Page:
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Packaging plays a key role in protecting food, preventing waste and ensuring the quality and safety of products until they are consumed. Despite this important contribution to sustainable development, packaging is regularly singled out as being representative of the wasteful squandering of natural resources and generation of waste. 

The vision of Nestlé is that none of the packaging (including plastics) ends up in landfill or as litter, with the ambition to target 100% of packaging to be recyclable or reusable by 2025. In order to achieve this, the roadmap is based on three main pillars:

I. Develop packaging for the future

II. Help shape a waste-free future, founded on neutrality

III. Drive new behaviour and understanding

In the majority of packaging designs, the adhesives represent only a small part by weight. This means that the recyclability of adhesives themselves is most likely not critical. However, the chemical substances used to formulate the adhesives may be absorbed or adsorbed by the substrates and consequently represent a potential for migration when using the recycled materials.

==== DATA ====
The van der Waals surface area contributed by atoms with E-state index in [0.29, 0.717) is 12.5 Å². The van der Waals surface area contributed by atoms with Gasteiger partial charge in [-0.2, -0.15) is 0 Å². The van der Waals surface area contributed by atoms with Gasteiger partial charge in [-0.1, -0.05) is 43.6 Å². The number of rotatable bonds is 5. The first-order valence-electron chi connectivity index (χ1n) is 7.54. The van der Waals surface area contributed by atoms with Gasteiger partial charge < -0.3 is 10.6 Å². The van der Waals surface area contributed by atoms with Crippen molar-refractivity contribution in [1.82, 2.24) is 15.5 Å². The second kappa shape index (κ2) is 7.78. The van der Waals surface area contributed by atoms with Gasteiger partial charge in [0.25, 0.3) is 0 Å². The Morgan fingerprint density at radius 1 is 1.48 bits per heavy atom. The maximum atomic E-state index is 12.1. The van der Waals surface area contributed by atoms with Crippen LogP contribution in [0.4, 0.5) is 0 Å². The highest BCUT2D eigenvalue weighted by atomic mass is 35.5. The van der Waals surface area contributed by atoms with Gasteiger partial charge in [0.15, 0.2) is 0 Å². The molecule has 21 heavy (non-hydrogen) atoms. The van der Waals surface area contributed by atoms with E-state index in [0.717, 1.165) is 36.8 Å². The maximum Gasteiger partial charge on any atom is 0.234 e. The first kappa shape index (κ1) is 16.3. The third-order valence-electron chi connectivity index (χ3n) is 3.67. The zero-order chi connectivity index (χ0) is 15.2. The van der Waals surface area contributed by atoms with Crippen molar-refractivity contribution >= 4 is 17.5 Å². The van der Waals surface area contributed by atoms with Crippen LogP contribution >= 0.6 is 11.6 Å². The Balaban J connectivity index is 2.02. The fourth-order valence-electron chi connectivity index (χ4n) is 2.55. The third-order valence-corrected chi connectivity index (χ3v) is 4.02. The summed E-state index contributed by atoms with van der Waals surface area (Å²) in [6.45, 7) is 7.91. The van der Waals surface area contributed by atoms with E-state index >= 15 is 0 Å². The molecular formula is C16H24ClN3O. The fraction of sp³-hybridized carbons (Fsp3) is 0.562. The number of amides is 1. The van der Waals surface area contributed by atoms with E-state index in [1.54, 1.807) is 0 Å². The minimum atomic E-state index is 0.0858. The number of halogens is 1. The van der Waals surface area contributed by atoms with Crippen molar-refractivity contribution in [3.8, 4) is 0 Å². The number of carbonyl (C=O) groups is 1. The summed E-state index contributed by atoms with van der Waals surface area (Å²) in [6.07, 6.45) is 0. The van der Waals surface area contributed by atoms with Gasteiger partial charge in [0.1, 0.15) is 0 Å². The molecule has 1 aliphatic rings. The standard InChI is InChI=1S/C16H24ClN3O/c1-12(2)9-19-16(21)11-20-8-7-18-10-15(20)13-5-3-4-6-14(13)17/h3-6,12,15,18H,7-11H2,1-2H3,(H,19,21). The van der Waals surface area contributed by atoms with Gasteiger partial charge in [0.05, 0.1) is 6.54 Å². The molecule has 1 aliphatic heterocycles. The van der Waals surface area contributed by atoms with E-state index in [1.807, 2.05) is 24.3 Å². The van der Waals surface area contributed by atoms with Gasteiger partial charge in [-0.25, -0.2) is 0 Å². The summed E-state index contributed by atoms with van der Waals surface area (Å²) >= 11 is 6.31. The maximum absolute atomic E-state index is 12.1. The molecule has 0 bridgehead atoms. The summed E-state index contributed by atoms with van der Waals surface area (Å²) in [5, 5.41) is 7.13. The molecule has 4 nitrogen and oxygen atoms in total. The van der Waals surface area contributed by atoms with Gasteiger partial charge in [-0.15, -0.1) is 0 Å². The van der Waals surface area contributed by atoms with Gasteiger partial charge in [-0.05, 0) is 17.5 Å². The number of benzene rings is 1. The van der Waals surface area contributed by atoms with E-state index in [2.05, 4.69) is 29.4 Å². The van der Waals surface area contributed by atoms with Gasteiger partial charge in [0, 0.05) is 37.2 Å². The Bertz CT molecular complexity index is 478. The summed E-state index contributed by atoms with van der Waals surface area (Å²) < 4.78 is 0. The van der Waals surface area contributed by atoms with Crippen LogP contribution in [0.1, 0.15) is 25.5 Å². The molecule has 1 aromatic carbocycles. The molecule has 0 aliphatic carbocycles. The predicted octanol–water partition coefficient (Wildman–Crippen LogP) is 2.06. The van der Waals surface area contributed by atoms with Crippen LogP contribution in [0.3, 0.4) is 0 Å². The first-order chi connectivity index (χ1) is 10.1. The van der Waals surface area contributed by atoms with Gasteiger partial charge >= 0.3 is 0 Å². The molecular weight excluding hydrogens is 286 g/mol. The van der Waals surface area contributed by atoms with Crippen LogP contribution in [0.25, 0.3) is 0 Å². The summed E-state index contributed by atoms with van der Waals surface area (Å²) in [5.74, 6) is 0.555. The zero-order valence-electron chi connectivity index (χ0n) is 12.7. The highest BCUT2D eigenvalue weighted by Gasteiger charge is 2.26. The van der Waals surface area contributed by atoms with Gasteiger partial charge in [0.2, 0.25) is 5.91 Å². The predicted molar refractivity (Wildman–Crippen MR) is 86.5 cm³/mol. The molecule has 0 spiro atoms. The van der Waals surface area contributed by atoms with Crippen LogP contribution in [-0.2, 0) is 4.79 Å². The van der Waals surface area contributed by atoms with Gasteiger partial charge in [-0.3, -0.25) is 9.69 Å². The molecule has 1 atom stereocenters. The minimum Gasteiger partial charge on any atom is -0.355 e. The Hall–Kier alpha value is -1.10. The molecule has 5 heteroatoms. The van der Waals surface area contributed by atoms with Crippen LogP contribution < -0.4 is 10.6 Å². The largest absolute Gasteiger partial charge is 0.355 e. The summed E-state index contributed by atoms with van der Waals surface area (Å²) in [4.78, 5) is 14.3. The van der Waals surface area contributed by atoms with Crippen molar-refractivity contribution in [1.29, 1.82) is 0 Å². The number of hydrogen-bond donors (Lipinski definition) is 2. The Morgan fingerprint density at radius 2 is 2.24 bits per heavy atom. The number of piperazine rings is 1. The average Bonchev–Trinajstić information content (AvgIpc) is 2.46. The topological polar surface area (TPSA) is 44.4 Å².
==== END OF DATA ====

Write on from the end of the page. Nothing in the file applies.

An excellent example of how a decision by adhesive manufacturers affected the quality of recycled materials concerns the ban of ortho-phthalates in glue for corrugated board in 2007. A few years later, a strong decrease of these compounds in recycled boards was observed, contributing to less ortho-phthalates migrating from transport cases or boxes into food products.

The future for adhesives for food contact packaging in the framework of Nestlé’s vision and ambition is to have less compounds representing a safety concern, which are easier to eliminate during the recycling processes and contribute to improved recyclability.

This presentation will present various programmes of Nestlé related to its vision, ambition and roadmap for packaging, together with the safety and compliance assessment programme. Some example of adhesives used for food contact packaging will be provided to illustrate the potential contribution to recyclability.

FEICA Conference